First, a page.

02. Puzzle

What is a puzzle? A very dry definition from 1984 (Chris) is: rule-based systems, like games, but the goal is to find a solution, not to beat an opponent. Unlike games, puzzles have little replay value. Problematically, part of the definition uses the word games, which is a whole other Gordian knot to be dealt with elsewhere. My personal favorite definition, from Isaacs, however, is far simpler: A puzzle has two features,

  1. It is fun

  2. It has a correct answer

On the face of it, this is.. a GREAT definition. It makes some basic assumptions that you have a gestalt in your head already of what a puzzle is, but since that’s a fair thing to assume, it cuts right to the quick. In contrast to a game, a puzzle has a correct answer. My favorite example of this point is the “game” Tic-Tac-Toe.

Tic-Tac-Toe is not actually a game. It has rules like a game, it has structure, like a game. You even aim to beat an opponent, like in a game (I’ll note that the opponent in a game does not need be another person). But.. Tic-Tac-Toe has a correct answer. If you play Tic-Tac-Toe enough times, you’ll either figure out, or remember having figured out previously, the correct combinations that will guarantee victory. If you’re the start player, you’ll either win or draw, every time, once you figure out the handful of possible sequences that can occur. You did it! You didn’t just beat your opponent, you beat the whole game. You solved it. Can what you’re doing be considered to be playing anymore (again, play is a word that I’ll lean on the gestalt of for the meaning)?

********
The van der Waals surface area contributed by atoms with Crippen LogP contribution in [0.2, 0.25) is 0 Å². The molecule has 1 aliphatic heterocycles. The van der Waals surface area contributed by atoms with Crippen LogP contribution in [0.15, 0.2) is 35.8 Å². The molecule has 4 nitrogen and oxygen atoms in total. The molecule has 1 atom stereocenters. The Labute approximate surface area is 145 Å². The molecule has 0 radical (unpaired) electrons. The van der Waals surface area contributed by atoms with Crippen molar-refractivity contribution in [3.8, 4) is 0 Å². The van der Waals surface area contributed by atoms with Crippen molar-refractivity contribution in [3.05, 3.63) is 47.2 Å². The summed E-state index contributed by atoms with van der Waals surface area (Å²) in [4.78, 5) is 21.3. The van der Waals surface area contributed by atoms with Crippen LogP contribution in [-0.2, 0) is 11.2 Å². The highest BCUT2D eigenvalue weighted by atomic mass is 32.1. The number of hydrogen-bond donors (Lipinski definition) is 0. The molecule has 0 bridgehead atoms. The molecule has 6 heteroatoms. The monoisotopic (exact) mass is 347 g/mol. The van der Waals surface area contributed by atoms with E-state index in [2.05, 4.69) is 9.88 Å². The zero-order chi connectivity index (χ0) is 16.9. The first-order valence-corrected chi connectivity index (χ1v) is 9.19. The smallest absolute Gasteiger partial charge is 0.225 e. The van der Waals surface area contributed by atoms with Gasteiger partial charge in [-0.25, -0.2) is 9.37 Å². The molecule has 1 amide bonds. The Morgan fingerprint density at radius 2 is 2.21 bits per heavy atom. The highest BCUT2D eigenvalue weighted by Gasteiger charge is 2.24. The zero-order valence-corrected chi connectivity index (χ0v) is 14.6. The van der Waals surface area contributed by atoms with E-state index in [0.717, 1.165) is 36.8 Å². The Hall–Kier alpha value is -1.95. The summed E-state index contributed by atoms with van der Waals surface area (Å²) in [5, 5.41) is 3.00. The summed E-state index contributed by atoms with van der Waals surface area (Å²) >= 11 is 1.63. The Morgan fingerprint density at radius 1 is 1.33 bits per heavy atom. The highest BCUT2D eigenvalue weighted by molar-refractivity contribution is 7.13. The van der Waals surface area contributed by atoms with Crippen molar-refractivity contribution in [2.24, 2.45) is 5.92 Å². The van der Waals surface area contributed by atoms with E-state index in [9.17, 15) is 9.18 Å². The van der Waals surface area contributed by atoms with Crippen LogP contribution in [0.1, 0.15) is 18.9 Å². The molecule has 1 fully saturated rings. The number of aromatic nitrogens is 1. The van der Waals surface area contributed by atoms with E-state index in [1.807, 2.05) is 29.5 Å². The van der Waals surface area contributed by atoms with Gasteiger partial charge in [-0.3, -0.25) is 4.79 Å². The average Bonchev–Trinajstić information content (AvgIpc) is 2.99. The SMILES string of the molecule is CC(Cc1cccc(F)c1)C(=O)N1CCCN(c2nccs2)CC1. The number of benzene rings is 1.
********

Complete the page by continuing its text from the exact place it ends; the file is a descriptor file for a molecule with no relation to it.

Lots of “games” aren’t really games. Some of them are not games for other reasons (most notably a general lack of meaningful decision making), but any game that is solvable is only a game until you solve the puzzle that it actually is. And as Chris put it, “puzzles have very little replay value”.

01. Games For Learning, 1966, Clark C Abt, Pt 1

01. Gestalt